I always assumed that the best writers only write stories of anguish, pain, disappointments. Maybe because all the greatest books I’ve read, came from a place of darkness where characters would live out their worst fears and desire to change.
I remember a time when I only wrote when I was unhappy or lost or when I was unable to explain my emotions within the hour.
I’ve come to the realization that I haven’t written in a while. While I can blame it on my hectic schedule (part time job, full time masters, friends, family, etc.), I think much of the reason I haven’t sat down to write is because I’ve changed. Writing no longer encompasses my sad truths or reliving past experiences.
I remember having off days where I would have a perfect day at work, school, home. But somehow would end my day with a cloud of lost feelings and lack of satisfaction. I would turn on the news and hear stories of starving refugees and war, and think to myself, “What do you have to be sad about?”
I think it’s a feeling we all go through. How do you determine that your life, or feelings, really matter in a world of complexity? It was the answer to this question, that allowed me to finally be free of my thoughts.
It started with me removing all aspects of my life that made me unhappy. As a shy, not outspoken woman, I knew my first step was to confront past emotions, things I had continued to hold on to. So I started with my father. Then moved to my ex-lover, and ended with friends who I had lost over the years. I cannot explain the feeling of removing parts of my life that were floating. It was as if I removed the blockades from a road.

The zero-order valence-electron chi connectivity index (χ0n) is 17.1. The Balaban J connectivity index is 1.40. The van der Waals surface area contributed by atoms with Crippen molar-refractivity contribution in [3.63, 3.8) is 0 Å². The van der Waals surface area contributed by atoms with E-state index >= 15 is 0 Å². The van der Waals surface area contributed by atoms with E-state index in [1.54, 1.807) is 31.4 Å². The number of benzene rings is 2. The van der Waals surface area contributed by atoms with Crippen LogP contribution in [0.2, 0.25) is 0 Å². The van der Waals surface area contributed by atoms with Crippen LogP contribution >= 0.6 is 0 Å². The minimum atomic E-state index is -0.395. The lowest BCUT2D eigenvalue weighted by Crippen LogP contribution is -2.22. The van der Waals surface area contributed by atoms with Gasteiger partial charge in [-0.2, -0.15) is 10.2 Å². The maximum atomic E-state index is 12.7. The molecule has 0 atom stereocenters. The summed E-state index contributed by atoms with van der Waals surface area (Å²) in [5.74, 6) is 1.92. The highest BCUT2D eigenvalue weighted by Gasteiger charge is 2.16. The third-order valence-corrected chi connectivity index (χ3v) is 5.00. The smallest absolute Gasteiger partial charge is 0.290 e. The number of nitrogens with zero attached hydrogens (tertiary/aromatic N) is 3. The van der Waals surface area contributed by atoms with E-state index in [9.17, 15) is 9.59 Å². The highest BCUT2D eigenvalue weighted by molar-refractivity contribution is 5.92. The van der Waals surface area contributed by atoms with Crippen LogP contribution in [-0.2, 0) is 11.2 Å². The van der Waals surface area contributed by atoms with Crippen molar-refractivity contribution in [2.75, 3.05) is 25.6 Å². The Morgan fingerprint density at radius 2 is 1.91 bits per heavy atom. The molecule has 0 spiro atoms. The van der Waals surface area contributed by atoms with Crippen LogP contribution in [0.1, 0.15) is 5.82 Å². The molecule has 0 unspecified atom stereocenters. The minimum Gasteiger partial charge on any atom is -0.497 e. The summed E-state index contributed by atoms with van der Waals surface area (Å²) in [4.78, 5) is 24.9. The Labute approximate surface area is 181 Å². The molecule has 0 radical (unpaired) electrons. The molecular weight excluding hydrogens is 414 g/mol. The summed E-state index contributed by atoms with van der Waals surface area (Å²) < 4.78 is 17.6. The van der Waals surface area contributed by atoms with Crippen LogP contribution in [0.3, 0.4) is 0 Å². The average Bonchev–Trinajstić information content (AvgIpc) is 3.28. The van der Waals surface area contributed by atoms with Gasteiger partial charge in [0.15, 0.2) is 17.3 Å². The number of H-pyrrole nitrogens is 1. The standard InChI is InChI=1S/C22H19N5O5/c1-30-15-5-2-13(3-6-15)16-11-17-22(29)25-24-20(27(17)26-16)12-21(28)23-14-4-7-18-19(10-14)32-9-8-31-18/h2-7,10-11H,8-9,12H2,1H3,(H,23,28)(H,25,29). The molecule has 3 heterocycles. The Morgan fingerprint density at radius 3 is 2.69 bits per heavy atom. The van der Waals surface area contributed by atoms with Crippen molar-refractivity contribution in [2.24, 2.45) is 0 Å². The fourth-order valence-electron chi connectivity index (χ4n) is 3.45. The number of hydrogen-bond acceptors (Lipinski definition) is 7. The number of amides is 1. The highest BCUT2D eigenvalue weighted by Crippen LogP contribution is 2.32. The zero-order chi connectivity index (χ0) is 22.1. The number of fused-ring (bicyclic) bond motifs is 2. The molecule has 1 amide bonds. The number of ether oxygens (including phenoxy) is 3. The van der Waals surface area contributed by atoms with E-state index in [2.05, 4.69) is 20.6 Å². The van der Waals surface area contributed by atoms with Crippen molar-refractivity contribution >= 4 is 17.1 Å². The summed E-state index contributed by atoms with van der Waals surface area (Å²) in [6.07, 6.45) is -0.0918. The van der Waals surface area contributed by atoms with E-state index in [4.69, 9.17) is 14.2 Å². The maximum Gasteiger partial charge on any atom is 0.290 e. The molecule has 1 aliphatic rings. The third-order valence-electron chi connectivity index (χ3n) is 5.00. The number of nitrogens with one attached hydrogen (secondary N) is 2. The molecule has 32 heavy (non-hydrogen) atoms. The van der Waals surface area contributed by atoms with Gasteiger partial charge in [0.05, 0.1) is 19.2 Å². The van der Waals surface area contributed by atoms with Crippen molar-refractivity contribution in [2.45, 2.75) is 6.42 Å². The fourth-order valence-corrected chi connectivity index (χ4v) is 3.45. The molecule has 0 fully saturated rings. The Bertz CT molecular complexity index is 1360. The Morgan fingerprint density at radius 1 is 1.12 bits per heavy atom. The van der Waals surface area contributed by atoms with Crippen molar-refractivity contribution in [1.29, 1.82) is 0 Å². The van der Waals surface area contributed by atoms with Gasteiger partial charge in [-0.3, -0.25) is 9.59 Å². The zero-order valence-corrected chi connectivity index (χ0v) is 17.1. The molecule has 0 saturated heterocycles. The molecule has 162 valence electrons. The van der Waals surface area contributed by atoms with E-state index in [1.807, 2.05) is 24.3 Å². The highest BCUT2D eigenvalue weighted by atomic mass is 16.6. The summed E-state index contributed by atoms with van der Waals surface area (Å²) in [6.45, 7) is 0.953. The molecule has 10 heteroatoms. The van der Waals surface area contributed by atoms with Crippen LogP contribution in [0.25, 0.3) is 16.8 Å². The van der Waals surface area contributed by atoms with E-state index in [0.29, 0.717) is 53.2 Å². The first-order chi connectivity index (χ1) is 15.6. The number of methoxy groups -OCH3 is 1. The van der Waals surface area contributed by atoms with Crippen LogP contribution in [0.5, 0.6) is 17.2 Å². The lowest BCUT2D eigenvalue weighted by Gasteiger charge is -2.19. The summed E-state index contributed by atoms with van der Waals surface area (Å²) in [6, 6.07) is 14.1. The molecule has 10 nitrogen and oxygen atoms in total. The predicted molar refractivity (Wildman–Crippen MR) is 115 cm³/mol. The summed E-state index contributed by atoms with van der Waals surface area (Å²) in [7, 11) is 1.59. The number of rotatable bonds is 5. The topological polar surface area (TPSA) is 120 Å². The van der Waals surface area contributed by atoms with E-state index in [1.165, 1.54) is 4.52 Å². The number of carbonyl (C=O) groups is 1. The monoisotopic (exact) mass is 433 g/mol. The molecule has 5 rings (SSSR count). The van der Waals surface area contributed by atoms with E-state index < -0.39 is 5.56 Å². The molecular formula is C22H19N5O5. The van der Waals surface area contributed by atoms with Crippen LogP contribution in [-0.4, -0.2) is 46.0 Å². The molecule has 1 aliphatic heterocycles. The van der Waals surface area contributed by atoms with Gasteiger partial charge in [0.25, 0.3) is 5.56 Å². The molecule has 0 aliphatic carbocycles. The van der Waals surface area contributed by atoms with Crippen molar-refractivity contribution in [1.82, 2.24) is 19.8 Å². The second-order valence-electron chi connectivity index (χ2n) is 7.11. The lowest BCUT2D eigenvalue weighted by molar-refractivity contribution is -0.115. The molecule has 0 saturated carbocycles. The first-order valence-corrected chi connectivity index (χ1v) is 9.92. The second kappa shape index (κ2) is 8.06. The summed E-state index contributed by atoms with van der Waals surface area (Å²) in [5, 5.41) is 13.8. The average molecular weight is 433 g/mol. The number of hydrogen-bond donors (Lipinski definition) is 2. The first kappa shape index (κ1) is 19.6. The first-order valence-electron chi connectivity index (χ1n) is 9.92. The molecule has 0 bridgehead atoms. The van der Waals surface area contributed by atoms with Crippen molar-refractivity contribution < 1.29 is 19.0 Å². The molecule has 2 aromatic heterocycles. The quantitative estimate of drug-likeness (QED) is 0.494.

Next, I began to learn the powerful importance of “no.” I began to self-reflect on what was important to me. And in the long run, I had to understand that no matter what I did, someone would disagree, be unhappy for me, or be hurt. I had to let go. My life was in no other hands but my own and I needed to stop living for others approval.
I then decided to repair what was good in my life. I strengthened my relationship with my family and closest friends who I knew would be around for years to come. I repaired my relationship with people I held grudges with. And lastly, I repaired my relationship with myself. I began looking at myself differently. Instead of analyzing my faults and regrets, I began to appreciate myself. Just myself as it is, bare and human.
Lastly on my road to being free, I reflected not on the past or things I could not change, but rather on what lies ahead. It took me realizing that while I may not be satisfied with my current job, or relationships, or financial burdens, that these minor factors would ultimately not make a difference in years to come. I began to let go and stopped worrying about things that were out of my control.
And in doing all these things, I also found a new spirituality and connection with life. I began to appreciate small things like music and food, things we often take for granted and dispose of without looking the other way. I began reading extensively and dancing (even embarrassingly) without a care. I stopped caring what people perceived and rather cared about those who were interested in my persona.
I stopped writing because I began to realize that my life was full of so many stories ahead, yet I was too ignorant and unsatisfied to realize it. So if you’re at a dead end, or simply regretting how your life has turn out, start with the basics. What makes you write? What keeps you breathing in the morning? What is it that makes you happy? Trust me.
And soon you’ll be writing again. But this time, it will be stories of unfounded worlds, and love, and all the in between where you left a dark moment to find true happiness.
Just inhale. Exhale. And begin.